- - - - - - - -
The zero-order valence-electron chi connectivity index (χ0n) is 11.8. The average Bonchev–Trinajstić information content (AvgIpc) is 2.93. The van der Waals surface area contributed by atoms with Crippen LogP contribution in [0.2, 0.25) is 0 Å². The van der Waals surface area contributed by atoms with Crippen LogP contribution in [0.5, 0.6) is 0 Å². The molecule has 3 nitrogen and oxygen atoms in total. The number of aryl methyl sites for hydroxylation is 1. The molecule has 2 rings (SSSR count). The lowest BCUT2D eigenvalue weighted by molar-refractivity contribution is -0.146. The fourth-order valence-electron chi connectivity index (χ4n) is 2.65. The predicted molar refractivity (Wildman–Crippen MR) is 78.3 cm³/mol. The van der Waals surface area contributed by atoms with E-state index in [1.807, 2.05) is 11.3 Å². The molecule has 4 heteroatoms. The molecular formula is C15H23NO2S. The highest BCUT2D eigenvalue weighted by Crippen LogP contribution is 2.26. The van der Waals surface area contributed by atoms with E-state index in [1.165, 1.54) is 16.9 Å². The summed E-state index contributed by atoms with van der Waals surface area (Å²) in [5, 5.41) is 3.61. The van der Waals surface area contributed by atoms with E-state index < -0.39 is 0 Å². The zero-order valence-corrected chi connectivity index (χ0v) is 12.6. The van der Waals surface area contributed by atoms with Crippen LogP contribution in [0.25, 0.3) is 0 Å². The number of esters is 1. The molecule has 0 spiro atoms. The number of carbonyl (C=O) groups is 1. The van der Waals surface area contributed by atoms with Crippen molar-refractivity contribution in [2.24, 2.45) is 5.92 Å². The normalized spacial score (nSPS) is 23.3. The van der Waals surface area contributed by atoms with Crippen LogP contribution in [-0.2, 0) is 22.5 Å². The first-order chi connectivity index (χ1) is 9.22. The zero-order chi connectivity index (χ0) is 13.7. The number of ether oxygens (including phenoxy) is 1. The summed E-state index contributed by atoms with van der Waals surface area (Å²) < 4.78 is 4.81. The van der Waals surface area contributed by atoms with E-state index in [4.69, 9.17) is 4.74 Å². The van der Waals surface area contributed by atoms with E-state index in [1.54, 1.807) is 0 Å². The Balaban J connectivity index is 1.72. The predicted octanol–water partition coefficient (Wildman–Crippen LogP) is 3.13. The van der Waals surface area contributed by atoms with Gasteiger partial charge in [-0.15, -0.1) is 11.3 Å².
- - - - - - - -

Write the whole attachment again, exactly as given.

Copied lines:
The zero-order valence-electron chi connectivity index (χ0n) is 11.8. The average Bonchev–Trinajstić information content (AvgIpc) is 2.93. The van der Waals surface area contributed by atoms with Crippen LogP contribution in [0.2, 0.25) is 0 Å². The van der Waals surface area contributed by atoms with Crippen LogP contribution in [0.5, 0.6) is 0 Å². The molecule has 3 nitrogen and oxygen atoms in total. The number of aryl methyl sites for hydroxylation is 1. The molecule has 2 rings (SSSR count). The lowest BCUT2D eigenvalue weighted by molar-refractivity contribution is -0.146. The fourth-order valence-electron chi connectivity index (χ4n) is 2.65. The predicted molar refractivity (Wildman–Crippen MR) is 78.3 cm³/mol. The van der Waals surface area contributed by atoms with E-state index in [1.807, 2.05) is 11.3 Å². The molecule has 4 heteroatoms. The molecular formula is C15H23NO2S. The highest BCUT2D eigenvalue weighted by Crippen LogP contribution is 2.26. The van der Waals surface area contributed by atoms with E-state index in [1.165, 1.54) is 16.9 Å². The summed E-state index contributed by atoms with van der Waals surface area (Å²) in [5, 5.41) is 3.61. The van der Waals surface area contributed by atoms with E-state index < -0.39 is 0 Å². The zero-order valence-corrected chi connectivity index (χ0v) is 12.6. The van der Waals surface area contributed by atoms with Crippen LogP contribution in [0.25, 0.3) is 0 Å². The number of esters is 1. The molecule has 0 spiro atoms. The number of carbonyl (C=O) groups is 1. The van der Waals surface area contributed by atoms with Crippen molar-refractivity contribution in [2.24, 2.45) is 5.92 Å². The normalized spacial score (nSPS) is 23.3. The van der Waals surface area contributed by atoms with Crippen LogP contribution in [-0.2, 0) is 22.5 Å². The first-order chi connectivity index (χ1) is 9.22. The zero-order chi connectivity index (χ0) is 13.7. The number of ether oxygens (including phenoxy) is 1. The summed E-state index contributed by atoms with van der Waals surface area (Å²) < 4.78 is 4.81. The van der Waals surface area contributed by atoms with E-state index in [4.69, 9.17) is 4.74 Å². The van der Waals surface area contributed by atoms with E-state index in [1.54, 1.807) is 0 Å². The Balaban J connectivity index is 1.72. The predicted octanol–water partition coefficient (Wildman–Crippen LogP) is 3.13. The van der Waals surface area contributed by atoms with Gasteiger partial charge in [-0.15, -0.1) is 11.3 Å².